Over the course of the week we shall discuss the basis of the ritual model, the three primacies, their places and monuments. These correspond to the process of Christian initiation consisting of being baptized in the water bath and anointed and then being brought to share in communion in the Lord’s supper. After one is so initiated, the process repeats with the liturgy of the word and shared communion. This ritual pattern also structures the places of celebration.

As a model, the ritual model is synthetic of other more limited arrangements and elements such as the two-part structure of liturgy seen in the two tables for the liturgy of the word and the eucharistic liturgy. The desire to stand together around a central altar finds a fuller context in the ritual model, as does the pastoral decision to face the people. These and other arrangements are integrated into a more prolonged ritual narrative in the ritual model whose three primacies are synthetic of the whole mystery in rites and symbols proper to each primacy.

The three churches we visit provide examples of the classic Roman basilica with a processional way leading to the altar-ciborium (St Scholastica chapel), the two-table pattern with the distinction between the place for the liturgy of the word and the eucharistic liturgy (choir chapel), the central altar arrangement with the celebration of liturgy facing the people (parish church). The contribution each makes and the limitations of each will be indicated with reference to the fuller ritual model developed from the thought of Prof. em. Crispino Valenziano. Presentation given by Fr Daniel, 10:30-11:30 St Scholastica chapel.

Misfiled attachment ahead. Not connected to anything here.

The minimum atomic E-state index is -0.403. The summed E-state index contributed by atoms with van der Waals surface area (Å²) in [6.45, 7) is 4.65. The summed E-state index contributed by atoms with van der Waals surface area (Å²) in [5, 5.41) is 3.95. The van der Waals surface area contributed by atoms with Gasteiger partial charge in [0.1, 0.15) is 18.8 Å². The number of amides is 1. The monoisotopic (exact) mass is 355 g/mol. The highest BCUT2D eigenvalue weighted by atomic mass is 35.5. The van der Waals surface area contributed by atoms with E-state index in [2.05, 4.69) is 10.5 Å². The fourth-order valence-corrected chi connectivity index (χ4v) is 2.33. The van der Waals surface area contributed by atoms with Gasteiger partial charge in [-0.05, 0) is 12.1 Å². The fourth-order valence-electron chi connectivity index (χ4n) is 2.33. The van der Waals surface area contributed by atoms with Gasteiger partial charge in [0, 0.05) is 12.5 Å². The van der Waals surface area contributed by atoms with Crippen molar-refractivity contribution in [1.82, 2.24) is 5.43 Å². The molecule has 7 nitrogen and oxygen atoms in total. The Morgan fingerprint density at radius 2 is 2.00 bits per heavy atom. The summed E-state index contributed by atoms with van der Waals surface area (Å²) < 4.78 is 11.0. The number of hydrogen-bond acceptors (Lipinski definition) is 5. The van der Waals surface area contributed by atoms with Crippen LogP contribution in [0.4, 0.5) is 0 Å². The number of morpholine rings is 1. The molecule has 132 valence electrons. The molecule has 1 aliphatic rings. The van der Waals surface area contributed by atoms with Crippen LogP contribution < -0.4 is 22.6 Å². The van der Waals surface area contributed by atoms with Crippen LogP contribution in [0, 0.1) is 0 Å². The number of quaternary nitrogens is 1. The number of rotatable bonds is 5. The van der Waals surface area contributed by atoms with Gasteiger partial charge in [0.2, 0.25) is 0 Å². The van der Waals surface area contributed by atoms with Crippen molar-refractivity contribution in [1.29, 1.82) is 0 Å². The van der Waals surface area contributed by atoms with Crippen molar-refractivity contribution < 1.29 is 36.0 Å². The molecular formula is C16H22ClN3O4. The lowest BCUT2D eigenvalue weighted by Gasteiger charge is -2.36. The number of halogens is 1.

Tour of the St Scholastica Chapel, Mount St Scholastica Monastery

Sr Judith Sutera, OSB, will give a tour of the St Scholastica Chapel chapel and describe how the art and architectural design and arrangement reflects their way of life and informs their prayer. The tour begins at 1:30 in the big chapel and continues until 2:30.

St Scholastica Chapel and related architecture, art, ritual and liturgical theology

This classic Roman basilica emphasizes the processional way of the hall leading to the dais with its altar and ciborium. This altar-ciborium has an unusual, double iconographic narrative.

This chapel is used in particular for religious professions of the sisters, indicating the need for a ‘profession stone’, an axis mundi, “pole of the earth”.